The BMW 3 Series engine line-up currently comprises two units – one diesel and one petrol – the 320d and the 330i, but more models will join the range in due course, including a 330e plug-in hybrid.
The 320d will be the default choice for many drivers, despite the diesel backlash, and it’s easy to see why as it offers an excellent blend of performance and economy. The engine is reasonably familiar as it’s used in many BMW models but has been upgraded for the new 3 Series with a number of revisions. It produces 187bhp and 400Nm of torque, which means a 0-62mph time of 7.1 seconds for the manual models and 6.8 seconds for the eight-speed automatic. That’s considerably quicker than the Audi A4 40 TDI, which takes 7.7 seconds to cover the same increment and is marginally faster that the Mercedes C220 d. If you prefer your 3 Series with xDrive four-wheel drive, the 320d xDrive takes 6.9 seconds to do 0-62mph and has a top speed of 145mph, four mph less than the rear-wheel drive 320d.
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The previous generation 320d was a little noisy for our liking, but there have been improvements for this new model and it is quieter than before, only sounding a little grumbly when extended. On the move the engine is generally very refined and with additional soundproofing and the acoustic glazing, it’s a hushed companion at motorway speeds.
The manual gearbox is nothing to write home about – it does its job and has a pleasant action – but we’d advise opting for the eight-speed automatic. It changes gear very effectively both in manual and automatic modes and it makes the best use of the available torque from the engine.
The petrol-engined 330i is quite a performer with its turbocharged four-cylinder engine developing 254bhp and the same 400Nm of torque as the 320d. It will accelerate from 0-62mph in 5.8 seconds and has a top speed electronically limited to 155mph. It’s only offered with an eight-speed automatic gearbox and is a very willing performer. And despite BMW’s move from six- to four-cylinder engines for its 330i models, the engine still feels willing and eager, if not quite as tuneful as the old six-cylinder unit.
BMW will bring a wider range of petrol and diesel models to market at a later date, but one model we have already sampled in prototype form is the M340i, which has a turbocharged six-cylinder engine developing 369bhp. This can accelerate from 0-62mph in just 4.4 seconds which is almost as fast as the M4 Coupe.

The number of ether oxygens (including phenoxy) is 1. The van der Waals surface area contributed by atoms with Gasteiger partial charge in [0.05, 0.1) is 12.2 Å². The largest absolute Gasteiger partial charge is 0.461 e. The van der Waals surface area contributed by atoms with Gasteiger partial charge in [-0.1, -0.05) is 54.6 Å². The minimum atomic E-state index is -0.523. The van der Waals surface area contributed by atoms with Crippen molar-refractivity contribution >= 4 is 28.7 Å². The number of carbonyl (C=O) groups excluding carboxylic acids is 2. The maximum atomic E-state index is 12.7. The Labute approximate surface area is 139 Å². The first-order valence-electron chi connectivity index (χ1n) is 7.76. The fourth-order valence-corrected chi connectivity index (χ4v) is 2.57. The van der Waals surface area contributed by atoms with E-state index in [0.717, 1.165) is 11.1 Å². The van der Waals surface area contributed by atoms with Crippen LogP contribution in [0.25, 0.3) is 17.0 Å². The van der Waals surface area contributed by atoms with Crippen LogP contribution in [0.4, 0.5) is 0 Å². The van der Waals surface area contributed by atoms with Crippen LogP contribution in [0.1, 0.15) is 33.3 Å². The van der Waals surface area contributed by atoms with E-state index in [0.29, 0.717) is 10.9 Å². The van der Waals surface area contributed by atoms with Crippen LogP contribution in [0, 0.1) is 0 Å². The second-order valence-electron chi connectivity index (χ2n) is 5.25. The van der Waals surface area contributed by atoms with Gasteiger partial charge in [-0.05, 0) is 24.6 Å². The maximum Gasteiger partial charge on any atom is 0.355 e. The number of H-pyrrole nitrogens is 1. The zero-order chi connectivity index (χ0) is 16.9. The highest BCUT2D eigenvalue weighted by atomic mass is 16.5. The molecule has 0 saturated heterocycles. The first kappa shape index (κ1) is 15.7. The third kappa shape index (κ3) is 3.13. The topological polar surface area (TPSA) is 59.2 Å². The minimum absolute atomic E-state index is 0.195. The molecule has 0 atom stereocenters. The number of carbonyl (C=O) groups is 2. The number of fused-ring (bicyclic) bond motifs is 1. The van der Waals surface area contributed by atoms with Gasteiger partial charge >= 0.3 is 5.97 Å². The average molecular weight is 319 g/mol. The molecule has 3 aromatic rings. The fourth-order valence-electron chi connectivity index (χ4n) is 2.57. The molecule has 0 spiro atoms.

BMW has a reputation for making solidly reliable cars, but its rankings in our 2018 Driver Power Survey show that there’s definitely room for improvement. The 3 Series is too new to be individually ranked, but BMW as a manufacturer finished in 21st position out of 26 manufacturers.
The previous generation 3 Series finished 38th out of 75 cars, while the latest 5 Series (which shares much of its technology with the newest 3 Series) was ranked in 21st place, so this should bode well for the new car’s reliability. Many of the 3 Series’ infotainment systems, as well as the car’s basic structure, engine and gearboxes, have fared well in the 5 Series, so we would hope the 3 Series can improve its overall ranking.
BMW has a reputation for making safe cars, and while the 3 Series has not yet been tested by Euro NCAP, the previous generation 3 Series, as well as the 5 Series, both garnered five-star ratings. The 3 Series comes with a range of standard-fit safety systems such as stability control and dynamic brake lights, as well as adaptive LED headlights.
Additional safety systems come under what BMW terms Active Guard Plus. This includes speed limit information, lane departure warning, a collision and pedestrian warning system with a city brake function, plus cruise control with braking function. For a more comprehensive suite of safety systems, buyers can add the Driving Assistant Professional package for around £1,250. This includes Active Cruise Control, steering and lane control assistant, lane keeping assistant with active side collision protection, priority warning and wrong-way warning systems and cross-traffic alert.